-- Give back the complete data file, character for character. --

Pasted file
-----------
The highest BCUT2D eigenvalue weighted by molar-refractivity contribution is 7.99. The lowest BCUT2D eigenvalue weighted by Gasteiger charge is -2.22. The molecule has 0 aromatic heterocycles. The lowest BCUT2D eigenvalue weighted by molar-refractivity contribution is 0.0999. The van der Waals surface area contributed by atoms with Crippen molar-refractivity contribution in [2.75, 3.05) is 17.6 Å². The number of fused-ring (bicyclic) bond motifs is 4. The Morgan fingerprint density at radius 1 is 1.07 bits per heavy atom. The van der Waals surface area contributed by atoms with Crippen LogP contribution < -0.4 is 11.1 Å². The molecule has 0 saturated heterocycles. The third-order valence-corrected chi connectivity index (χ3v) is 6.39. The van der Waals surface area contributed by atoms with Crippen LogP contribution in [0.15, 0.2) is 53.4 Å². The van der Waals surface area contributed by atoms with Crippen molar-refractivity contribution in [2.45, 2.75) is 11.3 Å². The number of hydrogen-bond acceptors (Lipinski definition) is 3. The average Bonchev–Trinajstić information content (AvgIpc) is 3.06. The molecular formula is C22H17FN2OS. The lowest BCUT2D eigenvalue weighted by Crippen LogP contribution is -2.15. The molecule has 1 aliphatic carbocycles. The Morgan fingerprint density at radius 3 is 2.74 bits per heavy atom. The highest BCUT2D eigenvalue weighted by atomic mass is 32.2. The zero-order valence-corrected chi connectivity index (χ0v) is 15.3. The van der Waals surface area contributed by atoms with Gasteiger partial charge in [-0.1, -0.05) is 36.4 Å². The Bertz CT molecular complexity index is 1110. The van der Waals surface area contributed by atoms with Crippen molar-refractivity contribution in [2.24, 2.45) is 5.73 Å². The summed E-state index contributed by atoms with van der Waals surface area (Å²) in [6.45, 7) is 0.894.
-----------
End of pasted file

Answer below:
The highest BCUT2D eigenvalue weighted by molar-refractivity contribution is 7.99. The lowest BCUT2D eigenvalue weighted by Gasteiger charge is -2.22. The molecule has 0 aromatic heterocycles. The lowest BCUT2D eigenvalue weighted by molar-refractivity contribution is 0.0999. The van der Waals surface area contributed by atoms with Crippen molar-refractivity contribution in [2.75, 3.05) is 17.6 Å². The number of fused-ring (bicyclic) bond motifs is 4. The Morgan fingerprint density at radius 1 is 1.07 bits per heavy atom. The van der Waals surface area contributed by atoms with Crippen LogP contribution < -0.4 is 11.1 Å². The molecule has 0 saturated heterocycles. The third-order valence-corrected chi connectivity index (χ3v) is 6.39. The van der Waals surface area contributed by atoms with Crippen LogP contribution in [0.15, 0.2) is 53.4 Å². The van der Waals surface area contributed by atoms with Crippen molar-refractivity contribution in [2.45, 2.75) is 11.3 Å². The number of hydrogen-bond acceptors (Lipinski definition) is 3. The average Bonchev–Trinajstić information content (AvgIpc) is 3.06. The molecular formula is C22H17FN2OS. The lowest BCUT2D eigenvalue weighted by Crippen LogP contribution is -2.15. The molecule has 1 aliphatic carbocycles. The Morgan fingerprint density at radius 3 is 2.74 bits per heavy atom. The highest BCUT2D eigenvalue weighted by atomic mass is 32.2. The zero-order valence-corrected chi connectivity index (χ0v) is 15.3. The van der Waals surface area contributed by atoms with Gasteiger partial charge in [-0.1, -0.05) is 36.4 Å². The Bertz CT molecular complexity index is 1110. The van der Waals surface area contributed by atoms with Crippen molar-refractivity contribution in [2.24, 2.45) is 5.73 Å². The summed E-state index contributed by atoms with van der Waals surface area (Å²) in [6.45, 7) is 0.894.